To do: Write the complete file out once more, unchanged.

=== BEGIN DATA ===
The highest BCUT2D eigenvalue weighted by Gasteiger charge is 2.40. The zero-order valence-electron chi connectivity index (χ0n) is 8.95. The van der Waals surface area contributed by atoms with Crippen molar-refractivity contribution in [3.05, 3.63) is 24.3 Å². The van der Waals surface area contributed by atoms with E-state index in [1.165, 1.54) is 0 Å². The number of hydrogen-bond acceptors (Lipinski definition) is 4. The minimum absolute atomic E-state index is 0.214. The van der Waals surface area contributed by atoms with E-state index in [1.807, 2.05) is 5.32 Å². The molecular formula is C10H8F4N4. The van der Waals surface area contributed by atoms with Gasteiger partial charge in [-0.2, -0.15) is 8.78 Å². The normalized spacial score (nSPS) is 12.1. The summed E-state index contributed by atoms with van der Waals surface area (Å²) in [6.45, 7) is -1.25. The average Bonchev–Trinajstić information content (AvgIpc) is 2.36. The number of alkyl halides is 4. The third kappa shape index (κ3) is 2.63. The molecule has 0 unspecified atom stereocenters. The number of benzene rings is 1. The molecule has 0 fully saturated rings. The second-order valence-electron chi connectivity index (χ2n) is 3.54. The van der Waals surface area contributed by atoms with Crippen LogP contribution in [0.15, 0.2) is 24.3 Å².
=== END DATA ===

The highest BCUT2D eigenvalue weighted by Gasteiger charge is 2.40. The zero-order valence-electron chi connectivity index (χ0n) is 8.95. The van der Waals surface area contributed by atoms with Crippen molar-refractivity contribution in [3.05, 3.63) is 24.3 Å². The van der Waals surface area contributed by atoms with E-state index in [1.165, 1.54) is 0 Å². The number of hydrogen-bond acceptors (Lipinski definition) is 4. The minimum absolute atomic E-state index is 0.214. The van der Waals surface area contributed by atoms with E-state index in [1.807, 2.05) is 5.32 Å². The molecular formula is C10H8F4N4. The van der Waals surface area contributed by atoms with Gasteiger partial charge in [-0.2, -0.15) is 8.78 Å². The normalized spacial score (nSPS) is 12.1. The summed E-state index contributed by atoms with van der Waals surface area (Å²) in [6.45, 7) is -1.25. The average Bonchev–Trinajstić information content (AvgIpc) is 2.36. The number of alkyl halides is 4. The third kappa shape index (κ3) is 2.63. The molecule has 0 unspecified atom stereocenters. The number of benzene rings is 1. The molecule has 0 fully saturated rings. The second-order valence-electron chi connectivity index (χ2n) is 3.54. The van der Waals surface area contributed by atoms with Crippen LogP contribution in [0.15, 0.2) is 24.3 Å².